“A beginning of a reversal of the shift in activity to large and mature firms…and a reversal in pre-pandemic (i.e., poor) business dynamism”

It’s a great number to see and surprising given the chaos of 2020. It also goes some way to explain the recent strong jobs numbers. U.S. entrepreneurialism is back.

Term Premiums

Somewhat reluctantly, we’re going to discuss term premiums. Reluctant because it’s an opaque concept and wheeled out by some commentators and bond specialists on slow news days. Never very convincingly in our view but…people are talking about it.

The 10-year Treasury yield has risen from 0.6% to nearly 4.9% in three years. It also rose very quickly in the last six weeks from 4.1% to 4.9%, although as we write, it’s down to 4.6% following events in Israel. Some of that move is the “Oh the Fed means it” theory, which says, the Fed will likely keep rates higher for longer, given the economy’s resilience with strong job numbers, slowing inflation and no apparent distress in any major businesses sector.

Some of the move is because of the term premium. It’s a tricky measure. It tries to measure how much extra income investors need from a bond for taking on term risk. If the credit risk is constant, as say with a U.S. Treasury, then how much should I expect to receive to take on the risk of a 1 -year Treasury over a 2-year Treasury or over a 3-year Treasury, and so on? In theory, I could just keep buying 1-year Treasuries once a year for 10 years (we’ll stick with the 10-year example now). Or I could buy one 10-year Treasury if it gave me more income or a premium over the one-year Treasury. But how much of a premium?

Enter the term premium model. Normally, you would expect more return on a 10-year bond because buying a series of 1-year Treasury bills 10 times exposes you to all sorts of interest rate risk. Will next year’s rate be higher, in which case it’s a good idea? Or lower? In which case I would have been better off buying the long-term bond. So, I need a premium return for tying up my money for longer,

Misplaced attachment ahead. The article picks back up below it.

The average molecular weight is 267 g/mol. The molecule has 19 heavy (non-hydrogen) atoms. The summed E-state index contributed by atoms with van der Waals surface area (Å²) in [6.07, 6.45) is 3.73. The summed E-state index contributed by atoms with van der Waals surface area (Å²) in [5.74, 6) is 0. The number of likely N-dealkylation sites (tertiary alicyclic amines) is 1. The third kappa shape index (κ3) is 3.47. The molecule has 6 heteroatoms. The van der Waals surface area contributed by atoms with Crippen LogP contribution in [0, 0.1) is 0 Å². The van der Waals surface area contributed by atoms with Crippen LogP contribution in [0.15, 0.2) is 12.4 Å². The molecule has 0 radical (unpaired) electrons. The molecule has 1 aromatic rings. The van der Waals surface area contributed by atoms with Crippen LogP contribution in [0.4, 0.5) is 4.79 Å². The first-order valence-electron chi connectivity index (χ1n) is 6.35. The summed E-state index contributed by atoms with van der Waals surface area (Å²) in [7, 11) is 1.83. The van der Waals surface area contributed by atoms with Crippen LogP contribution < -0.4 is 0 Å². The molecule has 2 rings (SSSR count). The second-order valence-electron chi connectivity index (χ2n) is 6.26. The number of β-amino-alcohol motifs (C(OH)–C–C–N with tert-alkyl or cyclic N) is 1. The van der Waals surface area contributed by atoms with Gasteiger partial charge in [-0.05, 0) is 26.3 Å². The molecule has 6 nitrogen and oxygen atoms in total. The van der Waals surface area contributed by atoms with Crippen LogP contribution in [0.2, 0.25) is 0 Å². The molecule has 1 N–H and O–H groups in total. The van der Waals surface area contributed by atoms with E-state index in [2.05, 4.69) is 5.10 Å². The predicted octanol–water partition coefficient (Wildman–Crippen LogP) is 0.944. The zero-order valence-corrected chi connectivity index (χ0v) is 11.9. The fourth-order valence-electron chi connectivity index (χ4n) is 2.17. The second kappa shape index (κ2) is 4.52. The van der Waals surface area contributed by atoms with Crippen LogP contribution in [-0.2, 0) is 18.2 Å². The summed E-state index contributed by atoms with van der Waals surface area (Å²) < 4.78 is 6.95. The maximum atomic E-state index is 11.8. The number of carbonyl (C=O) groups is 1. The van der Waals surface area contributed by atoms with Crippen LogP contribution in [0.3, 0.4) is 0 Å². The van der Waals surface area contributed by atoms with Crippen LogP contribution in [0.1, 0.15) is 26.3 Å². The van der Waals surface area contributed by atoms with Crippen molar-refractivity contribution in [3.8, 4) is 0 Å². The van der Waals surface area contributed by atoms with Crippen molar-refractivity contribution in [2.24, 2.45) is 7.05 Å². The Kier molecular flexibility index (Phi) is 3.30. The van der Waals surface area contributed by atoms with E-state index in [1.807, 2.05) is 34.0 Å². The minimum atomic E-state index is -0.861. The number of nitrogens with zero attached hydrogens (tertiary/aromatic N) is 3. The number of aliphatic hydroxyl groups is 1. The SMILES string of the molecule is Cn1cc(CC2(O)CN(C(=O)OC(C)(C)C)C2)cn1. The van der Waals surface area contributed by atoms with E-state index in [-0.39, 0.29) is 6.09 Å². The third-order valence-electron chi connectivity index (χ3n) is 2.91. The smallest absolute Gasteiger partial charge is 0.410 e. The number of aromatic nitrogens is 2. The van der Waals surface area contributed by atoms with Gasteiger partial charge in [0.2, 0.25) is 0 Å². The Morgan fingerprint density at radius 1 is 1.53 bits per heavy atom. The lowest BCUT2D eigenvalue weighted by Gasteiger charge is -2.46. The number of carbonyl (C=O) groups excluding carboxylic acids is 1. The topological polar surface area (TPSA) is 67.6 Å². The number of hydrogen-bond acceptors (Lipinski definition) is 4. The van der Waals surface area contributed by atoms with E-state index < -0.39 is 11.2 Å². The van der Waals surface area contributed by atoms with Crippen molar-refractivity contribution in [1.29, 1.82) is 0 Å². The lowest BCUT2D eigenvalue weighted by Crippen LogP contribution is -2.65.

But if, say, you thought rates were just going to head and stay lower because the economy was really weak, then you may think “I don’t need a premium to hold a bond for 10 years. I’m happy to receive less because I think bond yields are headed lower or even below zero.” In which case the premium goes negative.

How is the number calculated? Therein lies the problem and there are several models. The Federal Reserve model takes the average estimates of what short-term rates will be over 10 years and subtracts that number from the current 10-year yield. You can see a problem right there. Who has a decent track record of predicting rates over 10 years? No one. But we’ll go along with it. So, if estimates are at 5% and the 10-year yield is at 7%, then the term premium is 2%. There is a much better explanation in a 68-page study from the Fed for the pros out there.

The Fed estimate of the term premium is.

Chart showing term premiums.
Source: FactSet,10/10/2023

The term premium was negative for nearly six years from 2017 but has now risen to a positive number. From 1993 to 2007, the average premium was 1.6% for the 10-year Treasury. If that number on the right, at 0.27%, were to jump to 1.6%, 10-year treasuries would rise to around 6.2%. That would hurt.

There are a number of bond bears who think this is going to happen and give their reasons as high Treasury issuance, U.S. political instability, a drop off in foreign demand for Treasuries and more inflation volatility.

We’d acknowledge that those risks are there but there may be a less complicated reason for the premium going higher. Bond investors haven’t changed their outlook, they just see more of the same: higher rates, a good economy, robust employment and steady growth. In other words, the markets are taking Fed Chair Powell at his word:  

“We’re prepared to raise rates further if appropriate, and we intend to hold policy at a restrictive level until we’re confident that inflation is moving down sustainably toward our objective.”

The term premium today suggests yields at around 4.9%, which is where they recently traded. We don’t know what the term premium is going to do next, and neither do its authors. But the premium measure suggests that Treasury bonds are at least reasonably priced.

As with the “R*” or the natural rate of interest  which we wrote about last week, there are two camps.

One is that Covid-19 and its aftermath haven’t really changed the tradeoff between growth, employment and inflation, and secular stagnation is coming back, in which case bond rates will come down hard.

The other is that it has changed. Strong employment, the fiscal stimulus from the energy investments and re-shoring are all great, and rates will stay higher, and the term premium is a good thing.

We’re in the second camp. We’ll keep a close watch on the term premium data. But try not to take it too seriously for now, it looks fine.

Zombie Invasion

One solid criticism of years of low rates was that unprofitable companies were able to limp along with low borrowing costs. A near zero cost of financing can mask a host of bad management, bad execution, ill-thought-out business plans and “we’ll be profitable one day, promise” ventures. Just ask the crypto guys or WeWork, everyone’s favorite example of a company that was bound to drop to zero the minute its financing costs changed. It managed to fall from a $47 billion valuation to $116m in less than three years.